“The rising tide of prices is marooning more and more first-time buyers, out-stripping their ability to meet stricter lending criteria and afford the required deposits and monthly repayments.”


In a bid to free up more housing, particularly flats and smaller homes that are desirable for first-time buyers, the government amended stamp duty regulations on second homes in April prior to the Brexit vote.

However, government efforts to diminish the buy-to-let market have not been successful as fewer prospective landlords will buy property, so fewer homes will be available to rent, consequently driving up rent prices.

Savills predicts that those with buy-to-let properties could see rental prices soar by as much as a fifth over the next five years as a result of Brexit uncertainty and prices are likely to increase by just 13% cumulatively by 2021.

Yet despite Savills predictions, property portal Rightmove has evidence to suggest that the buy-to-let sector is bouncing back despite the punitive tax reforms with enquiries from would-be investors rising by 30% between June and September.[13]

Foreign investment

The Brexit vote saw the pound’s value tumble, which prompted lots of overseas investors to buy up property in the UK, particularly in London. Buyers from the Eurozone gained a €50,900 (£42,000) discount on the average London house price in the wake of the referendum result, according to estate agent Stirling Ackroyd.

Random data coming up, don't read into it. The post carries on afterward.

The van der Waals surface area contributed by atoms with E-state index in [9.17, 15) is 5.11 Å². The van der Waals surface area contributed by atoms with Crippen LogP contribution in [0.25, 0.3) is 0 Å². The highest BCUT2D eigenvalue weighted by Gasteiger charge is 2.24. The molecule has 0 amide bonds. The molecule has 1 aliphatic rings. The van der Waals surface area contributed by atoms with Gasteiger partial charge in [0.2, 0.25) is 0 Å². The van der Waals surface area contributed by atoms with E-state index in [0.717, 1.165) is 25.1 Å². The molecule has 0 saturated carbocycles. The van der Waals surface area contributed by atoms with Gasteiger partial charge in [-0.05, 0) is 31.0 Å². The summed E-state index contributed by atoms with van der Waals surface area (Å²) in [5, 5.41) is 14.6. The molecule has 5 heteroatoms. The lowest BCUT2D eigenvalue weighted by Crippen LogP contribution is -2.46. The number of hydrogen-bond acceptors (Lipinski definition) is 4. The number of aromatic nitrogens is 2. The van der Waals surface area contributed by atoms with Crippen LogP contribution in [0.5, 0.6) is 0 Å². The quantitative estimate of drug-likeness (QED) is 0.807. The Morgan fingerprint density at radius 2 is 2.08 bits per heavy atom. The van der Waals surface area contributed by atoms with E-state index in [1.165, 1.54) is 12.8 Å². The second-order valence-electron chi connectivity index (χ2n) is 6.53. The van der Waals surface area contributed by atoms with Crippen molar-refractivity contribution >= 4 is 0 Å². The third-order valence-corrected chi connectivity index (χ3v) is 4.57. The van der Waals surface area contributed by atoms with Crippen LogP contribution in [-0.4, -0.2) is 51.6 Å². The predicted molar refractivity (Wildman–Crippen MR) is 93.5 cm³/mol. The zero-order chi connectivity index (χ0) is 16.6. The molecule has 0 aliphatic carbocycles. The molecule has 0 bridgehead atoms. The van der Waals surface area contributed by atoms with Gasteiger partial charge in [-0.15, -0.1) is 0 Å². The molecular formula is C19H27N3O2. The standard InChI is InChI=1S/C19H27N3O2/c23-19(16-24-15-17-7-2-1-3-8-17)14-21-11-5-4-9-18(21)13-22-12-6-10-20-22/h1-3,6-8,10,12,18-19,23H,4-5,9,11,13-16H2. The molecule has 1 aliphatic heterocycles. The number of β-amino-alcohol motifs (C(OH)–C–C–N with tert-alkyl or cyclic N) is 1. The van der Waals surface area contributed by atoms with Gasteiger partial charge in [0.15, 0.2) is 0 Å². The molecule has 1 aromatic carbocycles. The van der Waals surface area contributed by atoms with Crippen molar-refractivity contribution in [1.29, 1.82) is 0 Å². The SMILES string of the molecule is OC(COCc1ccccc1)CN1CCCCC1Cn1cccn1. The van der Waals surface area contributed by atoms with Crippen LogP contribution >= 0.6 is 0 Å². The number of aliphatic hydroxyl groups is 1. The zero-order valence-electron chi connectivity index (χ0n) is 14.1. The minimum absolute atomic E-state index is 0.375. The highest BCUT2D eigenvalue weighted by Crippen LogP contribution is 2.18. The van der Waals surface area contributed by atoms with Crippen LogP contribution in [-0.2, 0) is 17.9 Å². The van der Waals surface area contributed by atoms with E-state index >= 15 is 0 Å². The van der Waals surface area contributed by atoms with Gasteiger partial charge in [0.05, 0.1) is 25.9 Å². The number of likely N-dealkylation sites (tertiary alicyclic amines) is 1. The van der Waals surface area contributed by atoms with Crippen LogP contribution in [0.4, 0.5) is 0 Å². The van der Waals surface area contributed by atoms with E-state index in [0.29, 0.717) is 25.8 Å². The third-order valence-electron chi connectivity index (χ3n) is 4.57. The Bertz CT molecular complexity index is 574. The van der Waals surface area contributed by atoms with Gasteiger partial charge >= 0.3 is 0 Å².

As some UK buyers are finding themselves priced out of the housing market, foreign investors are looking to snap up a bargain. Changes in stamp duty mean that they are also now interested in cheaper properties – pitting them head-to-head against first-time buyers who hope to get a foot on the property ladder.

Chinese investors are particular keen on the UK property market. Charles Pittar, chief executive of Juwai.com, a company that calls itself China’s largest international real-estate website, said that he notives an acceleration in investment following Brexit after the sterling came down more than 10%. And he predicts that demand will only increase. “It’s a big market now, but it is likely to be anywhere from two to four times the size in 10 years’ time… This is just such a huge market.”

Brexit certainly has shaken up the British housing market, but not burst the bubble, just deflated it a little. Once the dust settles, confidence should return to the housing market. There’s sure to be more impact once Article 50 is triggered next year, but for now with the interest rate at an all time low, there is hope that the market will be stimulated. This, combined with the government’s plans to build 200,000 new homes a year to ease the housing shortage gives first-time buyers more of a change of getting on the property ladder. We look forward to seeing what 2017 holds for the property market…